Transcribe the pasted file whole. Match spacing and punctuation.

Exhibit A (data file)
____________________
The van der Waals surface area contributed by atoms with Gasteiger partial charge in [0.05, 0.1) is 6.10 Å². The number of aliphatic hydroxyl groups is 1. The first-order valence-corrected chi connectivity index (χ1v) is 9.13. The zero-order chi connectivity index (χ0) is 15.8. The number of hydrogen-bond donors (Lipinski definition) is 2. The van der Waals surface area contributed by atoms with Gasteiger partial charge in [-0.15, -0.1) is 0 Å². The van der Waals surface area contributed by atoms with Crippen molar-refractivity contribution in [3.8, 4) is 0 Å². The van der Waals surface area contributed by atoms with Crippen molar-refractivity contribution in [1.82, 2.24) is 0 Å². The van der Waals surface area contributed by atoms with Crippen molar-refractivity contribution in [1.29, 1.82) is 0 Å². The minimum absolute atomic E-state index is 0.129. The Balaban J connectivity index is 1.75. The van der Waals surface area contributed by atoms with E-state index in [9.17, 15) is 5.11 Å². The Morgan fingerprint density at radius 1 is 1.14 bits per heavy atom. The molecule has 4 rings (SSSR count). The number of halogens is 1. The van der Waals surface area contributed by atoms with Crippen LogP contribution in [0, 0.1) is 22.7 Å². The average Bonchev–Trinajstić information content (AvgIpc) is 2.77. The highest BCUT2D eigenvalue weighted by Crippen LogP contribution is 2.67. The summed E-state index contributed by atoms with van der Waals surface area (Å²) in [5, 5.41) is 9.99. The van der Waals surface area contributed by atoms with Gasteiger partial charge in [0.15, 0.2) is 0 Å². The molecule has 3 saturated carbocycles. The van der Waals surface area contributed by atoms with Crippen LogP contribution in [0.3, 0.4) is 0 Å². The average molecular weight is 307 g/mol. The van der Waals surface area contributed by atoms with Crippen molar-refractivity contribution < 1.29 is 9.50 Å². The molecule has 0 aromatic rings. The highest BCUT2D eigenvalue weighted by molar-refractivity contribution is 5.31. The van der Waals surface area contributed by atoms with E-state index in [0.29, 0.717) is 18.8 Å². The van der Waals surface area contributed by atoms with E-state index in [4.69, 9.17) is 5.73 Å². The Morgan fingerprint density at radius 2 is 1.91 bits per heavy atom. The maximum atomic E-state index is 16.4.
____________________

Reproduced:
The van der Waals surface area contributed by atoms with Gasteiger partial charge in [0.05, 0.1) is 6.10 Å². The number of aliphatic hydroxyl groups is 1. The first-order valence-corrected chi connectivity index (χ1v) is 9.13. The zero-order chi connectivity index (χ0) is 15.8. The number of hydrogen-bond donors (Lipinski definition) is 2. The van der Waals surface area contributed by atoms with Gasteiger partial charge in [-0.15, -0.1) is 0 Å². The van der Waals surface area contributed by atoms with Crippen molar-refractivity contribution in [3.8, 4) is 0 Å². The van der Waals surface area contributed by atoms with Crippen molar-refractivity contribution in [1.82, 2.24) is 0 Å². The van der Waals surface area contributed by atoms with Crippen molar-refractivity contribution in [1.29, 1.82) is 0 Å². The minimum absolute atomic E-state index is 0.129. The Balaban J connectivity index is 1.75. The van der Waals surface area contributed by atoms with E-state index in [9.17, 15) is 5.11 Å². The Morgan fingerprint density at radius 1 is 1.14 bits per heavy atom. The molecule has 4 rings (SSSR count). The number of halogens is 1. The van der Waals surface area contributed by atoms with Crippen LogP contribution in [0, 0.1) is 22.7 Å². The average Bonchev–Trinajstić information content (AvgIpc) is 2.77. The highest BCUT2D eigenvalue weighted by Crippen LogP contribution is 2.67. The summed E-state index contributed by atoms with van der Waals surface area (Å²) in [5, 5.41) is 9.99. The van der Waals surface area contributed by atoms with Gasteiger partial charge in [0.15, 0.2) is 0 Å². The molecule has 3 saturated carbocycles. The van der Waals surface area contributed by atoms with Crippen LogP contribution in [0.3, 0.4) is 0 Å². The average molecular weight is 307 g/mol. The van der Waals surface area contributed by atoms with Crippen molar-refractivity contribution < 1.29 is 9.50 Å². The molecule has 0 aromatic rings. The highest BCUT2D eigenvalue weighted by molar-refractivity contribution is 5.31. The van der Waals surface area contributed by atoms with E-state index in [0.29, 0.717) is 18.8 Å². The van der Waals surface area contributed by atoms with E-state index in [4.69, 9.17) is 5.73 Å². The Morgan fingerprint density at radius 2 is 1.91 bits per heavy atom. The maximum atomic E-state index is 16.4.